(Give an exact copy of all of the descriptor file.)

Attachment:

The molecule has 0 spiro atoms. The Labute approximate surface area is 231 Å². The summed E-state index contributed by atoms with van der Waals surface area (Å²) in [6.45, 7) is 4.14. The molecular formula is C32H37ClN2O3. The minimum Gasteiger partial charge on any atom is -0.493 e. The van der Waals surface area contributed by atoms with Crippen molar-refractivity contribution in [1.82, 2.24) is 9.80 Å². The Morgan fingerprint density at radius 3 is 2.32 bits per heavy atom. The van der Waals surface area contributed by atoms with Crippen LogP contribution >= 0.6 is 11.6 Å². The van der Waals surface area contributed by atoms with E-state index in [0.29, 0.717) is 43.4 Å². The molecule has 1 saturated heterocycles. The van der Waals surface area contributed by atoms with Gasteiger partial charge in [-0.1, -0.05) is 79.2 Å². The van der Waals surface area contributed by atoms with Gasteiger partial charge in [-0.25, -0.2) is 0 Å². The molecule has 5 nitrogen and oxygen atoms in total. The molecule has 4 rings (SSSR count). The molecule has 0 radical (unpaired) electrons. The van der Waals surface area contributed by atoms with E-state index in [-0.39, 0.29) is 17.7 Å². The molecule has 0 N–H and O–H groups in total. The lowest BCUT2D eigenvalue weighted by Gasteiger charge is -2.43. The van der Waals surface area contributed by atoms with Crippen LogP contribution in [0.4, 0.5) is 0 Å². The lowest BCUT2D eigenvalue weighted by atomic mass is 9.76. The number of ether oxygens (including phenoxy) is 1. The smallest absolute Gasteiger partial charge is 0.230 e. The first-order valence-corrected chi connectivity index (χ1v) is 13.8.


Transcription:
The molecule has 0 spiro atoms. The Labute approximate surface area is 231 Å². The summed E-state index contributed by atoms with van der Waals surface area (Å²) in [6.45, 7) is 4.14. The molecular formula is C32H37ClN2O3. The minimum Gasteiger partial charge on any atom is -0.493 e. The van der Waals surface area contributed by atoms with Crippen molar-refractivity contribution in [1.82, 2.24) is 9.80 Å². The Morgan fingerprint density at radius 3 is 2.32 bits per heavy atom. The van der Waals surface area contributed by atoms with Crippen LogP contribution >= 0.6 is 11.6 Å². The van der Waals surface area contributed by atoms with E-state index in [0.29, 0.717) is 43.4 Å². The molecule has 1 saturated heterocycles. The van der Waals surface area contributed by atoms with Gasteiger partial charge in [-0.1, -0.05) is 79.2 Å². The van der Waals surface area contributed by atoms with Gasteiger partial charge in [-0.25, -0.2) is 0 Å². The molecule has 5 nitrogen and oxygen atoms in total. The molecule has 4 rings (SSSR count). The molecule has 0 radical (unpaired) electrons. The van der Waals surface area contributed by atoms with E-state index in [-0.39, 0.29) is 17.7 Å². The molecule has 0 N–H and O–H groups in total. The lowest BCUT2D eigenvalue weighted by Gasteiger charge is -2.43. The van der Waals surface area contributed by atoms with Crippen LogP contribution in [0.4, 0.5) is 0 Å². The lowest BCUT2D eigenvalue weighted by atomic mass is 9.76. The number of ether oxygens (including phenoxy) is 1. The smallest absolute Gasteiger partial charge is 0.230 e. The first-order valence-corrected chi connectivity index (χ1v) is 13.8.